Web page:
One bad day.
Would you believe that all it takes for a normal person to go insane is just one bad day? There’s fine line between morality, truth, love, hope, and all that other stuff versus just going completely crazy and not caring for a thing in the world. Let’s say you lose your wife or girlfriend, or your husband cheats, or say you lose your job and all the money you thought you had, or even a close relative dies. Will your sense of morality and hope be still the same? Or maybe they’re just the same: being normal and becoming crazy. All it takes is one stroke of luck or one crappy day and everything you know goes out the window.
Maybe this battle of different philosophies can be easier to understand through the world of comics.
In the Killing Joke, author Allan Moore and artist Brian Bolland creates a riveting tale about Joker and Batman and how their unconventional relationship brings about the concepts of morality and being sane. This goes beyond pop culture’s belief of good versus evil and talks about how a singular event can change a course of person’s life forever. It deals with the idea that in the face of an earthshaking and heartbreaking event, what would you do?
In the Joker’s case, he was a perfectly common man trying to make a living and raise a family. I love how the graphic novel portrays Joker in the beginning (before he became the Joker) as a normal human being that can feel compassion, loss, grief, hope, and love. But he threw away all these emotions because of that one fateful day. His pregnant wife dies and then gets caught up with the wrong crowd and nearly gets himself killed on a crime scene. The result is a man with no purpose, reason, or morality: The Joker.
On the other hand, the same can also be said regarding the Batman. He became the caped crusader all because of that day when he saw his parents die right before his eyes. You could also say he’s just as crazy as the Joker, though a different sense of crazy of course. His never-ending battle of crime might look admirable to some people, but his darkness and his demons still haunt him as he fights for justice.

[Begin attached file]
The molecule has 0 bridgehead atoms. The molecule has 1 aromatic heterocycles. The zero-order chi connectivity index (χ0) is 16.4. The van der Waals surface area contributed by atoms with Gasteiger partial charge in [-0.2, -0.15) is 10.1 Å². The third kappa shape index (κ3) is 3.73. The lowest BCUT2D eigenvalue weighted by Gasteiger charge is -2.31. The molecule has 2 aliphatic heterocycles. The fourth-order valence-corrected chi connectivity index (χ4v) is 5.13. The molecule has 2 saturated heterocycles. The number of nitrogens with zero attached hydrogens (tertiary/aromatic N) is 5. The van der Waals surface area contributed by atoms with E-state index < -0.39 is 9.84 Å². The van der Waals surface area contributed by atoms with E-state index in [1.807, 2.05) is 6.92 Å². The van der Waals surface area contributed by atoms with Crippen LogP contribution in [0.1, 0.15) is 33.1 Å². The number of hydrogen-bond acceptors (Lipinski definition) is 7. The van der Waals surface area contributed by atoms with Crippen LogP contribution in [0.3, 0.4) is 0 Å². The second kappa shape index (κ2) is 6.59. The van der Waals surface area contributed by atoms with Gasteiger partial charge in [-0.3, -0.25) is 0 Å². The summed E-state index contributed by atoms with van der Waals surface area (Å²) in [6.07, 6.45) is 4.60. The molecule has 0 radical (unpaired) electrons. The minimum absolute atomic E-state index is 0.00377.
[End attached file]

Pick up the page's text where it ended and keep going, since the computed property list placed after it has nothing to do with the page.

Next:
As I’ve read the Killing Joke for the nth time, it still strikes me how Joker’s intentions seemed “logical” even though they were completely wrong. Joker shoots Barbara, Commissioner Gordon’s daughter, at the spine then strips her naked and photographs it all. To top it all of, after he kidnaps the Commissioner, he shows the photographs of the humiliated Barbara to the Commissioner! Sick, real sick. Why did he do all that? To prove a point. If he could take everything away from Gordon and make him desperate enough to realize he has nothing else to live, then Gordon would go crazy just like he went crazy. He says on one panel, “I’ve demonstrated there’s no difference between me and everyone else! All it takes is one bad day to reduce the sanest man alive to lunacy. That’s how far the world is from where I am. Just one bad day.”
In the end Batman saves the day of course. Amazingly, the Commissioner didn’t go insane when he had all the reason to. He didn’t want to kill the Joker but instead wills himself to merely put him in prison.
Looking at my own life, I see this struggle more than ever. It’s amazing how one day you seem to have everything figured out but then suddenly you’re just the same as everyone else trying to make ends meet. There are always two choices when pressed with a difficult situation: you accept it and move on or you go crazy and let evil take over. Going crazy and not care anymore seems to be easier decision because you don’t need to care and push yourself. It’s so easy and also logical. It’s so easy and that’s why it’s tempting. Likewise, it’s also not difficult just to mince words and say everything will be all right. You know, talk about dreams, hope, and all that stuff, but in the end, you can’t undo the things of the past. When all the cards are on the table and you don’t have an ace up your sleeve, you simply fold. Go crazy and let evil take over.
I’ve always admired Batman, but technically he is still kind of crazy when you really look at it. It seems that he’s got everything put together with a sense of mission saving the world and all that, but deep down he’s cold hearted, no emotions, and no sense of living. So with the options set before me, will I go crazy or not? Maybe I won’t go far as being the Joker and totally lose it, maybe just become Batman: a man who fights the never-ending battle against the evil in the world and against the demons in his own dark soul.